U.S. stock indexes opened the day around 1% lower and trended higher up until about one hour before the close, when the news broke that the U.S. has issued visa restrictions on Chinese officials in association with human rights abuses in the Xinjiang region. This rather startling development could easily disturb trade talks scheduled to resume on Thursday.
It isn’t much of a surprise that news traders sold off in the last hour, but considering what the news was and how offensive such a move could potentially be to the Chinese government, it is surprising that the market didn’t sell off even more. This makes the comparison chart below all the more interesting.
Shares of Apple Inc. (AAPL) – a stock well represented in the Dow Jones Industrial Average, the S&P 500, and the Nasdaq 100 and included in the holdings of over 300 individual exchange-traded funds (ETFs) – don’t look all that bearish. Consider that today’s close still put the share price above its highest close in a year as of four days ago. It’s worth keeping an eye on because, if Apple shares trade higher, it is nearly impossible for the indexes to trade lower day after day.
Natural Gas Prices Driving Oil Prices Lower
Since natural gas acts as a substitute for oil among many consumers, market prices for natural gas tend to be somewhat correlated to prices for oil. In particular, the general trends observed in the prices of these two commodities tend to be observable as natural gas leads oil prices lower.
The chart below depicts how this has happened in the past by comparing the price action of two ETFs. Looking at the price of U.S. Commodity Fund’s United States Natural Gas Fund (UNG) compared with its United States Oil Fund (USO), you can see that the natural gas ETF tends to lead the oil ETF lower, especially when the prices of the two funds diverge significantly at times. Investors may want to observe the difference over time, particularly now, as it appears to signal that oil may have further to fall.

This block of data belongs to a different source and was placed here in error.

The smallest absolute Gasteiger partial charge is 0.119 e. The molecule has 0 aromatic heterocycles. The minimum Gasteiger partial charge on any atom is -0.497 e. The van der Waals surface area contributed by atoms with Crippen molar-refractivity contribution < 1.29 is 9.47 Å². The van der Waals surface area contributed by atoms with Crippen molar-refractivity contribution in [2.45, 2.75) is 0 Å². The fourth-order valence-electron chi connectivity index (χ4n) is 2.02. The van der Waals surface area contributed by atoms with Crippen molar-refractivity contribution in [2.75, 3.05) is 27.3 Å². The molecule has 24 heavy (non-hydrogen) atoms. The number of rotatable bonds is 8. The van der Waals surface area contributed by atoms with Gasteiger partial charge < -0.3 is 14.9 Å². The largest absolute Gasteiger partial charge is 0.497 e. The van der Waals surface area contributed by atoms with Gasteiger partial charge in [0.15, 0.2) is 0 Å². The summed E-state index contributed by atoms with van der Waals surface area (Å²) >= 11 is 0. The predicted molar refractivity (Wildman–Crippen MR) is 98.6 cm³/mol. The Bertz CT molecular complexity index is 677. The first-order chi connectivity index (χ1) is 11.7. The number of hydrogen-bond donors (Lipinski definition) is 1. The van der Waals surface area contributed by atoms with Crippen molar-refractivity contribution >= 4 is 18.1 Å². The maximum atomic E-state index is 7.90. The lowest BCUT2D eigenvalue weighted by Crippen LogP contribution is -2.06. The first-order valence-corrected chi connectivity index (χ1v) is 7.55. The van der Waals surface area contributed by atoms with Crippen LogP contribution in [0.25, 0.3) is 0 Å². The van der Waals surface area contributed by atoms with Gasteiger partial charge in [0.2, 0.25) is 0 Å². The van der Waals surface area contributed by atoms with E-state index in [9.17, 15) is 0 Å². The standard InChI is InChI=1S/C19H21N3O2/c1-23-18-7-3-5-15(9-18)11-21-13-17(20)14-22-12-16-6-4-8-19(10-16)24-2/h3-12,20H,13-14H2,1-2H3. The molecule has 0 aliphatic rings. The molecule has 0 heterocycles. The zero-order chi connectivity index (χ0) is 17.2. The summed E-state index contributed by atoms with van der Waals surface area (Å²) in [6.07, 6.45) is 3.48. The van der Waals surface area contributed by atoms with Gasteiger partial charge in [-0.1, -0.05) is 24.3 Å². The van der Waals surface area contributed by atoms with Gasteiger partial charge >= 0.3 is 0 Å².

Weyerhauser Outperforming Timber ETFs in 2019
The price action for shares of Weyerhauser Company (WY) has been strong for the year so far, with share prices up 23% to date. But either this stock’s good fortune is short lived or there will be a potential rebound among timber and lumber stocks in the near future.
Investors have seen two timber ETFs decline in price ever since the earliest months of the year. The Invesco MSCI Global Timber ETF (CUT) and the iShares Global Timber & Forestry ETF (WOOD) have both tracked lower since February but rose with relative strength in September. If these ETFs continue trending lower, then shares of Weyerhauser would eventually fall faster to match the rate of decline shown by these ETFs, but if not, then these ETFs will likely continue to accelerate their current upward trend to catch up with Weyerhauser.
The Bottom Line
U.S. stock indexes resumed their nervous trading late in the day as news was published concerning the status of visas for Chinese officials. Some stocks, such as Apple, seemed to hold their ground, suggesting that some buyers may yet hold enthusiastic hopes for a fourth quarter rally.
Oil prices may trend lower if natural gas prices are any indication. Timber prices are trending lower, but Weyerhauser shares are trending higher. If something has to give in this divergence, you would expect that it would be the individual stock. Otherwise, the industry could rise rather significantly.
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